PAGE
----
Creative measurement is stuck in the 90s: Why advertisers must evolve their metrics

 
Storyboards.jpeg

Digital advertising measurement has come a long way since HotWired launched the first AT&T web banners back in 1994, and most advertisers now use attribution in one form or another.

While media and audience are getting their fair share of analytical rigour – particularly in programmatic – digital creative is receiving very little attention because it doesn’t have the same impact on budgets. Brands pay more for impressions on major news sites than on low-tier blogs, and more for ads that reach their target audience than those that don’t, but they don’t pay more for good creative than bad. Media buying teams are usually separate from creative teams – often two different agencies – so while media teams embrace advanced attribution their creative counterparts still rely on outdated and decade old response metrics such as click through rates (CTR) and simplistic last touch attribution (LTA) models.

The gap between good and bad creative

With a Nielsen study revealing creative is responsible for almost half the sales lift attributed to advertising, measuring and optimising creatives can have a dramatic impact on campaign performance. Most advertisers know creative effectiveness varies by concept but few realise the size of the performance gap between the best and worst. On average the top performing quartile of creatives are a staggering 700% more impactful than the worst performing quartile, according to a new Flashtalking study. And that’s measured against actual conversion impact rather than proxy metrics such as dwell or engagement rates.

When advertisers effectively measure creative, they can immediately see which concepts, images and copy lines are high performers and can adjust creative distribution and rotations in-flight, as well as using insight to inform future creative development. Optimising campaigns without considering creative is missing the point. If advertisers optimise media and audience for bad creatives they will never maximise performance.

Current metrics just don’t cut it

CTR – the metric most commonly used to evaluate creative performance – has significant limitations. For a start using CTR assumes an ad has no impact unless it is clicked on, an assumption which ignores the vital role ads play in creating awareness and recognition, paving the way for future conversions.

CTR also treats all clicks the same, including accidental clicks. CTRs are usually relatively low, often around one in 1000, but up to 95% of these are accidental so only one in 20,000 users actually intends to click on the ad. This isn’t to say digital advertising is ineffective, rather the real value of digital impressions isn’t in the clicks. In fact, our study reveals CTRs negatively correlate with actual creative performance, with the creatives most likely to influence conversions receiving the lowest number of clicks and vice versa. While CTR has some value in assessing response rates in retargeting campaigns, using it to optimise creative performance is counterproductive. When advertisers use CTR for creative optimisation, they simply serve more of what is not working.

CTR isn’t the only method currently used to measure creative performance. LTA is frequently used as a proxy, but this model presumes the only creative that influences conversion is the last one seen, thereby unfairly allocating credit to a tiny minority of impressions. Finally, advertisers use survey-based brand impact studies and A/B testing to assess creative variations, but these aren’t appropriate for optimising creative in-flight due to high costs, large sample requirements, and long reporting cycles.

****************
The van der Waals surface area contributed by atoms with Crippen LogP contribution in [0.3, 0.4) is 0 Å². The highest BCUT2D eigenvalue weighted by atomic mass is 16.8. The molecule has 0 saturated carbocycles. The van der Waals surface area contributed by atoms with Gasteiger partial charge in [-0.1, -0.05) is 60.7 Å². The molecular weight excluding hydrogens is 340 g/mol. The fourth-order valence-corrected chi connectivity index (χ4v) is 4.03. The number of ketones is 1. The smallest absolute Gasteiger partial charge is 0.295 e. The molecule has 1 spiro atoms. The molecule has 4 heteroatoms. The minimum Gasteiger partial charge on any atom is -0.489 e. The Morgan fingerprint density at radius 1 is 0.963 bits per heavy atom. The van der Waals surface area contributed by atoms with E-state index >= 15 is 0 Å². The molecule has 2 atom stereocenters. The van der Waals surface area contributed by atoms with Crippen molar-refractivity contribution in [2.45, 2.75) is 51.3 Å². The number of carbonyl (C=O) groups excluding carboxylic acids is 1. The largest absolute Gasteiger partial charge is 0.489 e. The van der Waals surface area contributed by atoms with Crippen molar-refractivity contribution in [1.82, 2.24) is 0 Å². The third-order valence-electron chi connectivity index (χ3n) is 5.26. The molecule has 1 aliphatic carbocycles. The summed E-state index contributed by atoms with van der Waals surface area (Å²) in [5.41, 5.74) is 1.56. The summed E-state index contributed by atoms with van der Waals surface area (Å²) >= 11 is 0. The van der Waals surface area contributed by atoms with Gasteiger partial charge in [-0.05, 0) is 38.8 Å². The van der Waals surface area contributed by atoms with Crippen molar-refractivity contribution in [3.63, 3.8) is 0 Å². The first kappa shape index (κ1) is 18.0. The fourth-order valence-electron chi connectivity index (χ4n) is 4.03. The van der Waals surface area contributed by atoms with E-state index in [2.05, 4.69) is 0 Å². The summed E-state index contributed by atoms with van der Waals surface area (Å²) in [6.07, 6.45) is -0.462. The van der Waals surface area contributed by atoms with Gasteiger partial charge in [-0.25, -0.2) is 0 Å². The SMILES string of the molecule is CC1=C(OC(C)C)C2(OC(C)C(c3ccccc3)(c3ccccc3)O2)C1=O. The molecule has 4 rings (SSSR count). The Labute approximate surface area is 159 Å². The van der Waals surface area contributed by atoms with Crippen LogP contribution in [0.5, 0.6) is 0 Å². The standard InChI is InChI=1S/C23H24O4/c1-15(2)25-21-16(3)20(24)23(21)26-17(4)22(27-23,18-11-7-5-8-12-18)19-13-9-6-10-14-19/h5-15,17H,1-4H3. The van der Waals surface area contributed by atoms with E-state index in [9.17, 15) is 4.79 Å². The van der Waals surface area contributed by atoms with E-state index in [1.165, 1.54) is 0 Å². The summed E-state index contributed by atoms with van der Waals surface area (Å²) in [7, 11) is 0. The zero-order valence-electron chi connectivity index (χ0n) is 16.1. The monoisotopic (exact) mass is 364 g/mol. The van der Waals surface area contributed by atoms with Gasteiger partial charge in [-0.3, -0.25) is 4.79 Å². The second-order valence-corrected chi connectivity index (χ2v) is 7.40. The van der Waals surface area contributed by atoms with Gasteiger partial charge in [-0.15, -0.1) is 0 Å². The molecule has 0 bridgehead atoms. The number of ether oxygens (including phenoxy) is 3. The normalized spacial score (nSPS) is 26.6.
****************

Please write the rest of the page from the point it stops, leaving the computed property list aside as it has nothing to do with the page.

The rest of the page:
Letting go of outdated metrics

Understanding creative measurement methods are outdated is one thing, letting them go is quite another. Metrics and models such as CTR and LTA are used by many demand side and search engine marketing platforms as the basis for their creative optimisation tools and processes. They are also used to set campaign targets based on historical performance, as it is easier to continue with known measurements than to change the yardstick. When team targets or bonuses are based on a particular KPI, altering it can be problematic, even when advertisers know it is obsolete.

With the majority of advertisers now doing attribution, they may as well do it properly. When organisations realise measurements such as CTR and LTA are not only ineffective for in-flight optimisation but may actually be encouraging them to increase spend on poorly performing creatives, it should be simple to convince them to end their dependence on these metrics.

A new approach to creative measurement

To allow creative to play an equal role in campaign optimisation alongside media, advertisers need a fresh approach to creative analysis. Advertisers can use machine learning-based multi-touch attribution solutions to accurately score the contribution of each impression based on actual conversion impact, for instance its propensity to influence either a purchase or an indication of intent to purchase. The results can be layered with data science to control for common sources of bias such as the quality of media and the audience an impression is served to, generating an understanding of relative creative impact for each delivered ad, based on its true ability to influence conversions.

To bring creative analytics into the twenty-first century, advertisers must stop relying on methods from the 1990s and update their measurement approach, replacing outdated metrics and models with smarter, data-driven analysis of creative performance. Effective measurement enables advertisers to unlock the value of digital creative and there are huge performance gains to be made from prioritising creative optimisation at the same level as audience and media.

by Peter Falcone, Director of Analytics

Originally published on Fourth Score